Rising rivers flood homes in Laval and Montreal
Published Friday, April 21, 2017 5:14PM EDT
Last Updated Friday, April 21, 2017 6:25PM EDT
Many areas around Montreal are on flood watch even without much rain in the forecast.
Denise Petrauskas lives on the waterfront in Ste. Anne de Bellevue, an area that has been intensely monitored for several weeks.
She has placed sandbags around the garage and stacked up furniture, but water continues to find its way inside.
"We have three pumps going now, my husband put another one yesterday," said Petrauskas.
Her home was last flooded two decades ago after the 1998 ice storm.
"We've lived here for 22 years and it's just the third time we've had a problem in 22 years," she said.
It's likely she will have more problems over the next week, with officials expecting the water levels will continue to rise.
In Laval, many longtime residents say they've never seen the water so high.
"I've never actually seen it like this and we've been here 40 years," said Patricia Eaves.
She lives on Ile Bigras, next to Laval.
While no residents have been forced to evacuate their homes yet, she is concerned about the sole bridge connected to the island.
"It's just the bridge that I'm worried about. The main bridge. They put supports undernearth last year, and we just hope they're strong," said Eaves.
Part of Mille Iles Blvd. at the eastern tip of Laval is flooded, and everyone living near the waterline is keeping a close eye on the water level.
"I saw a fish this morning over there," said Joceline Menard while pointing to the street in front of her hous.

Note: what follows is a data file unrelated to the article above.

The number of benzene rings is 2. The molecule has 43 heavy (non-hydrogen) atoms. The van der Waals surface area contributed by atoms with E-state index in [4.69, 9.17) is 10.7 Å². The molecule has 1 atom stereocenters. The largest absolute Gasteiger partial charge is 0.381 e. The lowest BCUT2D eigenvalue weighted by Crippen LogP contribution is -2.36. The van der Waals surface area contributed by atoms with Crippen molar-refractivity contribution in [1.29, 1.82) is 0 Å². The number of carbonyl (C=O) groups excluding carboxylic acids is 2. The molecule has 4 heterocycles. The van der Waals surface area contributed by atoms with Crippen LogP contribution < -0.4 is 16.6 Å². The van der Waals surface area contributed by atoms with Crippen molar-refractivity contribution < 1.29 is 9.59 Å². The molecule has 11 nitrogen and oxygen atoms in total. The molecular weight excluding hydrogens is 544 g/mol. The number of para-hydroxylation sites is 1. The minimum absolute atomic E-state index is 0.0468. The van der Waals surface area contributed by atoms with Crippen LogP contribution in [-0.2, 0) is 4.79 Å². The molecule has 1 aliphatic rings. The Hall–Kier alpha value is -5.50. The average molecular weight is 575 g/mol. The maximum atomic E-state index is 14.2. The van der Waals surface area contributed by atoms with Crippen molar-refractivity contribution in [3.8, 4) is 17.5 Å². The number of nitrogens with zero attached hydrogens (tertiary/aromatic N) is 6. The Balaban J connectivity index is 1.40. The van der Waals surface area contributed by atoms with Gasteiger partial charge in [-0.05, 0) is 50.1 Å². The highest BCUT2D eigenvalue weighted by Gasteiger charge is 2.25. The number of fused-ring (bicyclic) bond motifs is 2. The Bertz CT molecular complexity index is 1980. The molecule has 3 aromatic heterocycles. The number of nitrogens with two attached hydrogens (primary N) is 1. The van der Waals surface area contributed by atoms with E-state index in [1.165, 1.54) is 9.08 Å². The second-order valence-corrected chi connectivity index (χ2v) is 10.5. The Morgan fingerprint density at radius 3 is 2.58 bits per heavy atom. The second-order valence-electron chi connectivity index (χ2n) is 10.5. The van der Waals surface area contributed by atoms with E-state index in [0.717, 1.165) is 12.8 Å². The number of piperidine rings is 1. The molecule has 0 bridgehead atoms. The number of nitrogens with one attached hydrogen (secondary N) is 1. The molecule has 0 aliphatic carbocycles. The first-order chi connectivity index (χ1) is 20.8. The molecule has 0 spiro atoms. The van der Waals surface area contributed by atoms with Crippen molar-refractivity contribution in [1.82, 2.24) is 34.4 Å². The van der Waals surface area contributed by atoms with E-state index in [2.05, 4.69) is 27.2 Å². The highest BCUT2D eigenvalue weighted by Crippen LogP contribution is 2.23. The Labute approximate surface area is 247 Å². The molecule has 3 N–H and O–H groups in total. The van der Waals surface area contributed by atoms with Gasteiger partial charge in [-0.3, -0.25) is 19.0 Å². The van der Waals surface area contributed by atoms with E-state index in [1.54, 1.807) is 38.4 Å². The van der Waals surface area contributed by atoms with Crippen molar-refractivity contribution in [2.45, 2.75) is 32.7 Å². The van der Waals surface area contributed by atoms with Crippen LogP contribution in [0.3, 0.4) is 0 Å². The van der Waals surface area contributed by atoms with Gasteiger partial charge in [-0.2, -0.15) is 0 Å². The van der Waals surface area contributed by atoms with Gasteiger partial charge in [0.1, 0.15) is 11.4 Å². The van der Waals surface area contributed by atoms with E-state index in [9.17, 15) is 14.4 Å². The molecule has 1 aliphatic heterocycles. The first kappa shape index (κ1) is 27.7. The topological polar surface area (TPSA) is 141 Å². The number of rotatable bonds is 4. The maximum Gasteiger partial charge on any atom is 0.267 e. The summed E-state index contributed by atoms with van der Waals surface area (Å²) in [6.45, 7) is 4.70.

"Yesterday we had some ducks, so it's like a river."
Flooding in Montreal
In Montreal, Ile-Bizard, neighbouring Ile-Mercier and Pierrefonds have also reported flooding, while Ahuntsic-Cartierville is on high alert.
Sandbags are being made available to residents and can be obtained by calling 311.
The city of Montreal offers these tips for people living in zones on flood alert:
• Prepare an emergency kit for you and your family containing basic items to be self-sufficient for 72 hours.
• Move all objects that can be moved from the basement.
• Stay informed of the situation.
• Follow emergency responder instructions.
• Leave your home if the water level compels you or if the authorities ask you to do so.
• Take your survival kit with you, including warm clothes and raincoats as well as everyone’s identity papers.
• Avoid driving in a flooded area.
• Have the electrical installation and heaters checked by specialists.
• Ensure your water is safe to drink.
• Wait at least ten days before consuming water from a well.
• Clean contaminated rooms.
• Discard all food and medicines that have been affected by contaminated water